By tortilla con sal, February 18th 2015
So much has been written about Greece and the Eurozone, but practically nothing written addresses the essential reality in its global context. When Alexis Tsipras and Syriza took office – not power – this year, the situation they faced was similar in important respects and also different in important respects to what faced President Daniel Ortega and the Sandinista Front in in January 2007.
Back then, the Sandinista Front took office after 16 years of systematically under-funded education and health services, an energy generation system delivering up to 12-hour power cuts nationally every day, multiplying emigration and unemployment, a diminishing agricultural sector, deteriorating road and port infrastructure, a sterile unproductive economic and financial system, and creeping corruption in the criminal justice and civil legal system.
The fact that not a single Western analyst or political commentator has written about Greece in the global context of the West’s systematic, decades-long attack on poorer coutnries in Asia, Africa and Latin America should come as no surprise. It indicates the reluctance of Western opinion to reconize their elites’ assault on ordinary people.
It also indicates how ignorant and irrelevant most Western political commentary and analysis, across the political spectrum, has become to the rest of the world outside North America and Europe. The lessons from Nicaragua are highly relevant to Europe in particular now, given the intensifying Western élites’ assault on their own peoples.
When President Ortega took office in January 2007 in Nicaragua, he did three fundamental things.
Firstly, he declared public health and education would from then on be free, no one would be charged any payment to go to school or receive medical attention.
Secondly, he cut his own and his ministers’ salaries in recognition that public officials’ remuneration should reflect the country’s economic reality.
Thirdly, he signed Nicaragua’s membership of the Bolivarian Alliance of the Americas (ALBA) led by Venezuela and Cuba, opening up Nicaragua’s economy to ALBA’s multiple development cooperation and trade benefits, in particular in relation to the areas of energy generation, food sovereignty, health care and education, infrastructure and small business finance.
Now, over eight years on, Nicaragua’s society and economy has been transformed.
Nicaragua enjoys higher growth than its neighbours, generally has better infrastructure, higher levels of women’s participation in the economy, greater energy self-sufficiency, broader global trade relationships, good public education and health services, low levels of serious crime and diminishing emigration and unemployment.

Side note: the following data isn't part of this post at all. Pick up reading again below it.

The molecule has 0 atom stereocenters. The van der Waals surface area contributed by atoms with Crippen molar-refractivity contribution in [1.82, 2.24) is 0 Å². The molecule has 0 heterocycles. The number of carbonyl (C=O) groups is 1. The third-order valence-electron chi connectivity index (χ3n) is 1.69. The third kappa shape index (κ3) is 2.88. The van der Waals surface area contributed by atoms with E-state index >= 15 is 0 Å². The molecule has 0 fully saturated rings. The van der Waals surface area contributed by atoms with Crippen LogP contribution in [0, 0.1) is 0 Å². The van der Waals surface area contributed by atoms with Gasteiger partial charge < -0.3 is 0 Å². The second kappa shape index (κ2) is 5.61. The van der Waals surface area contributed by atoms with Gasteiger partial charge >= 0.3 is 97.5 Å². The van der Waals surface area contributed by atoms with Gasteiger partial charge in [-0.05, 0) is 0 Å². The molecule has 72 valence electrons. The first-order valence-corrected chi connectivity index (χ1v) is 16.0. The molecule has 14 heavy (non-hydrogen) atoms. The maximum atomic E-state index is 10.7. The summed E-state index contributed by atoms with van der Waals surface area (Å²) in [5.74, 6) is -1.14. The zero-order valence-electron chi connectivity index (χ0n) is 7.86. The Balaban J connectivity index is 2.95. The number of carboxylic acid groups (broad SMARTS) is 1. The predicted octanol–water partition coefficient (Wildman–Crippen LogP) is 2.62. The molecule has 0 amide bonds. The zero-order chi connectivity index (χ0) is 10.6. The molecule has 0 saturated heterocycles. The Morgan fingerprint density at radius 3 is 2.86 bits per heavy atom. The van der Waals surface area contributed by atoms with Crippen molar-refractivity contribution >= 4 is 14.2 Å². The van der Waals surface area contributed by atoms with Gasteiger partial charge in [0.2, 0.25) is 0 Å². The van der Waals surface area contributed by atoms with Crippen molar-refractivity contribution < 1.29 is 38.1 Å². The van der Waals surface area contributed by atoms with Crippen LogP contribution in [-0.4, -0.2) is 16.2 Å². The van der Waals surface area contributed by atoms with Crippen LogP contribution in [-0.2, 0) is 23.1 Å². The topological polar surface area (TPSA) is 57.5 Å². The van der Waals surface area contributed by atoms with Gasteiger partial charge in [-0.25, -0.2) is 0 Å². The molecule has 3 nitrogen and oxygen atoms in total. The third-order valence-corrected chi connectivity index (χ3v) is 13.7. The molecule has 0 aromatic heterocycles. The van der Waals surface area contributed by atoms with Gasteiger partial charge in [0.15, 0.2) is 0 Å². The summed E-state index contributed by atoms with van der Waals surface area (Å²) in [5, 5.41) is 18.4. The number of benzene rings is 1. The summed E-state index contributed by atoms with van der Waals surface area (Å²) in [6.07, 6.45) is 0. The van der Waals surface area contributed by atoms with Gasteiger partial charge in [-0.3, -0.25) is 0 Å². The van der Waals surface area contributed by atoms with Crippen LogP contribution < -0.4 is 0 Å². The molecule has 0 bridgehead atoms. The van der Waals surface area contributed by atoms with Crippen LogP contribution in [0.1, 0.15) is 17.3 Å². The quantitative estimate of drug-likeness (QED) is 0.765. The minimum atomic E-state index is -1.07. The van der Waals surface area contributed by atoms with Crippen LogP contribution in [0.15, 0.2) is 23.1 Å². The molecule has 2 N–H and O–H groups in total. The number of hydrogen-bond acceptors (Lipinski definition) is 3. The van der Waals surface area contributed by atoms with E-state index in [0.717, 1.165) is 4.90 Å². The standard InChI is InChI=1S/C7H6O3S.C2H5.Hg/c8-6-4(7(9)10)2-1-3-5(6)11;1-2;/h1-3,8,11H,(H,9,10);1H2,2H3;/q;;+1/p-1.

International multilateral organizations regard Nicaragua as a model country in terms of its health and food policies and its citizen security and safety. The country no longer depends on the International Monetary Fund to sustain its public finances.
So what has Nicaragua to teach Greece?
Perhaps Nicaragua’s example has nothing to teach Greece, but a great deal to teach the European Union.
In a similar way to the Greek governing party Syriza’s emphasis on a balance between responsibilities to foreign investors and to the home population, Nicaragua’s Sandinista government has greatly improved social and economic indicators through realistic economic policies recognizing the demands and needs of both the public and private sectors.
But that has only been possible because Nicaragua signed up to the strategic ALBA alliance with Venezuela and Cuba prioritizing the needs of the human person and the right to development of the Nicaraguan people.
Between grants and preferential loans, ALBA facilitates much needed cash flow to the Nicaraguan economy of well over US$400m a year funding infrastructure, social programs and vitally important agricultural and small business credit.
The fundamental lesson of Nicaragua for Greece is that, firstly, its example reinforces the Syriza government’s arguments for socially responsible economic policy.
Secondly, it should categorically alert the Syriza leadership to the urgency of making new alliances based on the national interest, in so far as that is possible outside the straitjacket of the European Union.
Finally, it should alert the European Union political classes to the fact that their dependence on the economic and political priorities of the corporate elites that fund them is an extremely destructive, definitively anti-democratic dead end.
The tragedy of the European Union is that the venality, moral corruption and vanity of their political leaders probably makes them incapable of learning from a small, impoverished country like Nicaragua or from the outstanding moral and political example of Daniel Ortega, Rosario Murillo and their colleagues.
The tragedy of Greece and its fellow Euro-sufferers like Ireland and Portugal, Spain and Italy, is that their historically corrupt political leadership locked them into a fatally flawed alliance with Europe’s corporate elites completely subservient to their counterparts in the United States.
Europe’s chances of liberation from that subservience depends on what people in Europe are willing to learn and implement from the continuing emancipation of Latin America and, in particular, the outstanding example of Nicaragua.